The Document Foundation - the organisation behind LibreOffice - is hoping community members will help it uncover problems with an upcoming release of the open source office suite via an international "bug hunt" next week.
Scheduled for December 28 and 29, the event will see volunteers "gather on the internet from five continents" to scout out bugs in LibreOffice 3.5, "the best free office suite ever," according to a statement released yesterday by the Document Foundation.
"Filing bugs will be extremely easy, thanks to the help of several experienced people who will be around to help users and supporters with tips," the group said. The title of "bug hunting hero" will be awarded to the individual who "has been able to spot the highest number of bugs, report them correctly and file them on BugZilla," it added.
A second bug-finding session is planned for January after LibreOffice 3.5 Release Candidate 1 surfaces.
The announcement comes several months after the group released version 3.4.2 of the suite, which it deemed "enterprise-ready."
The Document Foundation created LibreOffice as an offshoot of the OpenOffice.org codebase. Earlier this year, Oracle decided to stop selling a commercial version of OpenOffice.org and submitted the code to the Apache Foundation, where it is now an incubator project.
Its bug-hunt efforts speak to a couple of important underlying themes, namely the relative pace of innovation on LibreOffice and OpenOffice.org, as well as the need for any viable open-source project to build out a loyal community.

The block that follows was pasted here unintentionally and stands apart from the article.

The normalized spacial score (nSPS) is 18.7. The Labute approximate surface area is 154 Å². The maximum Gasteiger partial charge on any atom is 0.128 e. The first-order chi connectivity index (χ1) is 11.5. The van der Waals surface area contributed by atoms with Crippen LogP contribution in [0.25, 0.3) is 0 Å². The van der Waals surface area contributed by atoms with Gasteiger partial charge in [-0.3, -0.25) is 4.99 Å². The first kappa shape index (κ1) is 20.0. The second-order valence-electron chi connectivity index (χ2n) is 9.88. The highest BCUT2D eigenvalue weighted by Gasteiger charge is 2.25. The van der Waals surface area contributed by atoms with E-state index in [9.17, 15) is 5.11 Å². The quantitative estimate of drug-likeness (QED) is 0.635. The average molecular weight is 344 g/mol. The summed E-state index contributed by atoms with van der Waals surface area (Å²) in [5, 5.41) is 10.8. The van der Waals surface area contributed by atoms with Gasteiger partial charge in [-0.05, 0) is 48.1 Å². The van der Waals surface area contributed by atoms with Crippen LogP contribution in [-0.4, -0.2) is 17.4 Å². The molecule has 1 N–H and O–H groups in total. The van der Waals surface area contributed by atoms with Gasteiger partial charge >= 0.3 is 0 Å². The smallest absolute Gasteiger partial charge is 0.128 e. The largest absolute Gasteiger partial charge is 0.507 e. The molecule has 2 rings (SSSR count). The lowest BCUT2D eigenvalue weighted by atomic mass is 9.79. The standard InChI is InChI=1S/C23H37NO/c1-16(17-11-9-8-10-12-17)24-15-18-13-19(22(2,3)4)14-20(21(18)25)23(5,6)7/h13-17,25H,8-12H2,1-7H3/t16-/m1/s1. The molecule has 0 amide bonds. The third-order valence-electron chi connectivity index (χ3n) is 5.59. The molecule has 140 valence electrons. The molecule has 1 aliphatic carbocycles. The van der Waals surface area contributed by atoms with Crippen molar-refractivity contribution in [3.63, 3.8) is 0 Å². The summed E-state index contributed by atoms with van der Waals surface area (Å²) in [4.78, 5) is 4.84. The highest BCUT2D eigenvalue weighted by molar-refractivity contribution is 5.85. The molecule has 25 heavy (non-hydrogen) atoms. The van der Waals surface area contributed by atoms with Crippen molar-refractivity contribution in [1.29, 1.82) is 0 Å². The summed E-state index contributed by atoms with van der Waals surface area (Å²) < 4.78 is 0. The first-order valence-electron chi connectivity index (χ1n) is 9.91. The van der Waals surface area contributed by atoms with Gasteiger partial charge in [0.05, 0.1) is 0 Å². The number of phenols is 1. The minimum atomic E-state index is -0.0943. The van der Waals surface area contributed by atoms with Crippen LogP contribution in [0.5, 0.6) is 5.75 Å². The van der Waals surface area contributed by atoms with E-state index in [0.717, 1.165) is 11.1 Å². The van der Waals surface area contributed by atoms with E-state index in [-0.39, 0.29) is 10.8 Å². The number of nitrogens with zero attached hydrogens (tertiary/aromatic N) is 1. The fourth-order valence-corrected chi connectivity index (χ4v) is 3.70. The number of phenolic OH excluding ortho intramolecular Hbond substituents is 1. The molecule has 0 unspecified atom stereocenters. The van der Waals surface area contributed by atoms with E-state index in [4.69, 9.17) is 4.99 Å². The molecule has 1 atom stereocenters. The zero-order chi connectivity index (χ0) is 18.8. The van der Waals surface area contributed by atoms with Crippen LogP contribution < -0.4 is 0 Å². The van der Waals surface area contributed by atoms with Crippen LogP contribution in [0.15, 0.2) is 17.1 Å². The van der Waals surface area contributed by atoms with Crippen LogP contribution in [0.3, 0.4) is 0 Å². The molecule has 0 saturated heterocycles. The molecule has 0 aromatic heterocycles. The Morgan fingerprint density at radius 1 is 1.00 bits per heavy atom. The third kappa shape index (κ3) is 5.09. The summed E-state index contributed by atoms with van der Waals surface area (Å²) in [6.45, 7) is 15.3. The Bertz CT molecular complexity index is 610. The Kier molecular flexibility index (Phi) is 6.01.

To that end, on Tuesday the Apache Software Foundation released an "open letter" to the "Open Document Format ecosystem," in which it revealed that the 3.4 release of the suite is planned for early 2012, and the effort has a "rapidly growing community and project infrastructure."
"The permissive Apache License 2.0 reduces restrictions on the use and distribution of our code and thus facilitates a diverse contributor and user base for the benefit of the whole Open Document Format ecosystem," the statement added. "Within an Apache project it is possible to rise above political, social and commercial differences in the pursuit of maximally effective implementations of freely available open standards and related software tools."
"Each participant in an Apache project is free to set their own boundaries of collaboration," the statement added. "However, they are not free to use our trademarks in confusing ways. This includes OpenOffice.org and all related marks."
The note didn't mention LibreOffice. While the Document Foundation and ASF have expressed mutual desires to work together, so far there's been no public indication that the projects will be merged.